The Killing, 1956

Very entertaining late film noir. There’s plenty of good performances, snappy pacing and dialogue, and some very effective cinematography. Elisha Cook and Marie Windsor are especially memorable. The Killing has the palpable noir atmosphere of troubled characters in a hostile world. I just wish that Kubrick hadn’t chopped up his exposition with the non-linear plot.

I didn’t mind the narrator, but the effect of the multiple points-of-view is a lot of repetitious scenes. The start of the crucial seventh race was shown three times, and the fight scene twice. The result just looks like poor editing. It might be interesting to see different characters’ perspectives on the same incidents, but we’re not really getting that, other than some different camera angles. It would’ve been better to use foreshadowing. Maybe start with the gunman in the parking lot, and the actual shooting of the horse; then start at the beginning. Better yet, start with the haunting scene of the dying Elisha Cook returning home to a frosty reception, then go back to Stirling Hayden plotting the heist.

The plot distracts from the characters and their interaction. Each of the criminals has something hanging over his head; the cop hunted by the loan shark, the bartender trying to care for his invalid wife, Cook’s character George dealing with his loose-cannon wife (Marie Windsor’s Sherry), Johnny (Hayden) wanting to make his wife happy…As other reviewers have pointed out, there’s an abiding existential fear.

The heist is anticipated as a desperate throw of the dice that simultaneously has the power to ruin or uplift. George is by far the most compromised, and therefore the most anxious. His wife’s betrayal ultimately dooms them all; she’s represents the superficial hedonism that underlies the criminal mentality. Her counterpoint is Colleen Gray’s Fay, Johnny’s innocent, devoted wife. She almost doesn’t belong with this host of unsavory characters. Maurice (Kola Kwarain) is just a plain odd-ball, but he’s supposed to be a distraction, and, somewhat comically, he succeeds very well. His bit stands as a juxtaposition to the overall dismal backdrop.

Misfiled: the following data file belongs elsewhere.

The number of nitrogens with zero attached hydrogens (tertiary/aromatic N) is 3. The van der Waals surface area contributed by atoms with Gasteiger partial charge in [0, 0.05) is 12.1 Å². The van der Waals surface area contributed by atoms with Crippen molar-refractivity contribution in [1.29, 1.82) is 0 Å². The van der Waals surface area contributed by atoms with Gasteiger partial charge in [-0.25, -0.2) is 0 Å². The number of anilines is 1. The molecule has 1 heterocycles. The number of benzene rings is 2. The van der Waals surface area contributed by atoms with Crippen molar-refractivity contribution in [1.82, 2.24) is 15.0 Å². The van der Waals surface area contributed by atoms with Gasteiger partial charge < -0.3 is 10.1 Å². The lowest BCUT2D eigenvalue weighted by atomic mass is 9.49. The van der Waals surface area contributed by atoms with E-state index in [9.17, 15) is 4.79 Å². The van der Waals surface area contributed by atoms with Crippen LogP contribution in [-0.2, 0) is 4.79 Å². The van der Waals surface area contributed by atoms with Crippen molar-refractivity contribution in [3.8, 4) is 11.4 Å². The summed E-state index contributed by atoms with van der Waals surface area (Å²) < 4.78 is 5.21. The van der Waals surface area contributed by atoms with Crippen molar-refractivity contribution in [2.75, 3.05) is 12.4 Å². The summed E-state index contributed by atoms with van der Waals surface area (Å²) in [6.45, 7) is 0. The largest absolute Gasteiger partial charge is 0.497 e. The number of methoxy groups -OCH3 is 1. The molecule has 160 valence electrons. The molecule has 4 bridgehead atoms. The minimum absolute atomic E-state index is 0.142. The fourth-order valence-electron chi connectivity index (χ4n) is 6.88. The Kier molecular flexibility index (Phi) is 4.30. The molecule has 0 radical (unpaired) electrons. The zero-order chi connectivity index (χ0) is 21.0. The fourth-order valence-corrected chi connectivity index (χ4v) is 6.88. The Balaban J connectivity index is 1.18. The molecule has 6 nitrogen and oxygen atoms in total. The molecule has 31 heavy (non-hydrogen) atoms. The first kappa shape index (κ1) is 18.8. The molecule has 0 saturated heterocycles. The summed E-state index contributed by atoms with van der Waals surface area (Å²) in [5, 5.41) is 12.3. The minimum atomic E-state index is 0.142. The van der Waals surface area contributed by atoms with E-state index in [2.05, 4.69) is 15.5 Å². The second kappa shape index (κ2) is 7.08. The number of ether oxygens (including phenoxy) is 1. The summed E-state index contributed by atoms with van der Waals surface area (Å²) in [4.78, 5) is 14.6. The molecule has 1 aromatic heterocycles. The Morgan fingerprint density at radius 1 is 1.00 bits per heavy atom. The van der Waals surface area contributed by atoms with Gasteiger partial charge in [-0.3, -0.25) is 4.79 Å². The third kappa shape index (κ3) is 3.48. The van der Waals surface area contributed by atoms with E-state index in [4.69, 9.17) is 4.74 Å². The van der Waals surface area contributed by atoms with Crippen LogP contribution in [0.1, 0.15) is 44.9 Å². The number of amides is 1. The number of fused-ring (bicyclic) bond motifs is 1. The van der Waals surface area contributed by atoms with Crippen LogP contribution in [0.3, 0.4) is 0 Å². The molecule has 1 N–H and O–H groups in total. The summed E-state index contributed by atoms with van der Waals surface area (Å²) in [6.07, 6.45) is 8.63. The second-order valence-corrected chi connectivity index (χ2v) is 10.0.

We see Sherry and Val planning their double-crossing in a creepy scene with their faces illuminated by the open top of the lampshade, while the rest of the space is shrouded in darkness. The actual heist plotting is in another dimly lit room, closing the guys into a confined space. Easily the best scene is at George’s place after he barely escapes from the shootout. Noir merges into straight horror, as his bullet-riddled body stumbles in, zombie-like, ghastly in the darkness. His alienation is complete, Sherry treating him like an intruding cockroach. In his only assertive act, he manages to shoot her before collapsing.

Realistically, the heist doesn’t come off without a lot of distractions: the gunman is distracted by the well-meaning lot attendant, the cop by a lady pleading for help, Johnny is delayed by traffic, etc. The role of chance is inescapable; by trying to fit the world into a scheme that can be controlled, they leave themselves wide-open. The ending most vividly points this out. That a silly little dog can trigger a chain reaction leading to Johnny and Fay’s fortune disappearing–in a whirlwind on a runway–dramatically caps off a story about the futility of gambling on a sure-thing.

It’s entirely fitting that the heist targets a gambling enterprise. There’s a bit too much focusing on that overloaded suitcase though. Why doesn’t Johnny get a decent one with good locks? And why argue with the airline staff about taking it as a carry-on? He could have put the loot into two or more smaller bags, at least one of which would’ve been ok to take into the cabin. All he succeeds in doing is drawing attention to himself and the huge suitcase.

Uniquely for this genre, the very end is quiet; Johnny just gives up. He realizes he’s lost his gamble with fate; it’s not worth it to sacrifice himself, and endanger Fay needlessly. It’s a tragic moment, but at least it’s not the pathetic end the others face. Thanks to the quick pacing, we’re spared the mundane details explaining how the police tracked Johnny to the airport. It’s interesting that no ‘outsiders’ (police or citizens) get seriously hurt. It’s as though the criminals remain in their own world; try as they might, they can’t break out. 8/10.

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